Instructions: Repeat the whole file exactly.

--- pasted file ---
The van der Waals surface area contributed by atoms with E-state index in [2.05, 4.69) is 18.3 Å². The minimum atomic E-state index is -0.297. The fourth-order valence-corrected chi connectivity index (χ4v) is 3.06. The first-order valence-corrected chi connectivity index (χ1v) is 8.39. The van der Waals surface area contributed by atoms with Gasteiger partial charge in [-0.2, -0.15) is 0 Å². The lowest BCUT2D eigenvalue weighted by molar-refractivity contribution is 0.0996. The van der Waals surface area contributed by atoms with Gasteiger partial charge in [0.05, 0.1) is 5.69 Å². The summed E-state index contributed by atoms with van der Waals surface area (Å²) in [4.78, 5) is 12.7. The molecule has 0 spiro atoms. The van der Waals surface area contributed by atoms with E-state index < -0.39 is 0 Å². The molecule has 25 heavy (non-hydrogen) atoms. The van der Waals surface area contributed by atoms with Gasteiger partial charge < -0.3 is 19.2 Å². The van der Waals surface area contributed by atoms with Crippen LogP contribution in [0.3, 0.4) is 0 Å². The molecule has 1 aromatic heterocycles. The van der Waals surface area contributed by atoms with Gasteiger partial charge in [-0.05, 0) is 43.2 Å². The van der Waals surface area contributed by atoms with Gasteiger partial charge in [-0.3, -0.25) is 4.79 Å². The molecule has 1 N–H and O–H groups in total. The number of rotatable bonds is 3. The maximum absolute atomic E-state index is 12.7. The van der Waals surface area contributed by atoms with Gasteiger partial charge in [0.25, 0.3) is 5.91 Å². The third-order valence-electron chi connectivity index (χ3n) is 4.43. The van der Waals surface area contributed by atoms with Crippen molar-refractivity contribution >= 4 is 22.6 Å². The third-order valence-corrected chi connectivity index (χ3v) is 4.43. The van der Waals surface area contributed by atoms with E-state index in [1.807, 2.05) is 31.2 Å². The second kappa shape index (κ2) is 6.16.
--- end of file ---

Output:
The van der Waals surface area contributed by atoms with E-state index in [2.05, 4.69) is 18.3 Å². The minimum atomic E-state index is -0.297. The fourth-order valence-corrected chi connectivity index (χ4v) is 3.06. The first-order valence-corrected chi connectivity index (χ1v) is 8.39. The van der Waals surface area contributed by atoms with Gasteiger partial charge in [-0.2, -0.15) is 0 Å². The lowest BCUT2D eigenvalue weighted by molar-refractivity contribution is 0.0996. The van der Waals surface area contributed by atoms with Gasteiger partial charge in [0.05, 0.1) is 5.69 Å². The summed E-state index contributed by atoms with van der Waals surface area (Å²) in [4.78, 5) is 12.7. The molecule has 0 spiro atoms. The van der Waals surface area contributed by atoms with E-state index < -0.39 is 0 Å². The molecule has 25 heavy (non-hydrogen) atoms. The van der Waals surface area contributed by atoms with Gasteiger partial charge < -0.3 is 19.2 Å². The van der Waals surface area contributed by atoms with Crippen LogP contribution in [0.3, 0.4) is 0 Å². The molecule has 1 aromatic heterocycles. The van der Waals surface area contributed by atoms with Gasteiger partial charge in [-0.05, 0) is 43.2 Å². The van der Waals surface area contributed by atoms with Gasteiger partial charge in [-0.3, -0.25) is 4.79 Å². The molecule has 1 N–H and O–H groups in total. The number of rotatable bonds is 3. The maximum absolute atomic E-state index is 12.7. The van der Waals surface area contributed by atoms with Gasteiger partial charge in [0.25, 0.3) is 5.91 Å². The third-order valence-electron chi connectivity index (χ3n) is 4.43. The van der Waals surface area contributed by atoms with Crippen molar-refractivity contribution >= 4 is 22.6 Å². The third-order valence-corrected chi connectivity index (χ3v) is 4.43. The van der Waals surface area contributed by atoms with E-state index in [1.807, 2.05) is 31.2 Å². The second kappa shape index (κ2) is 6.16.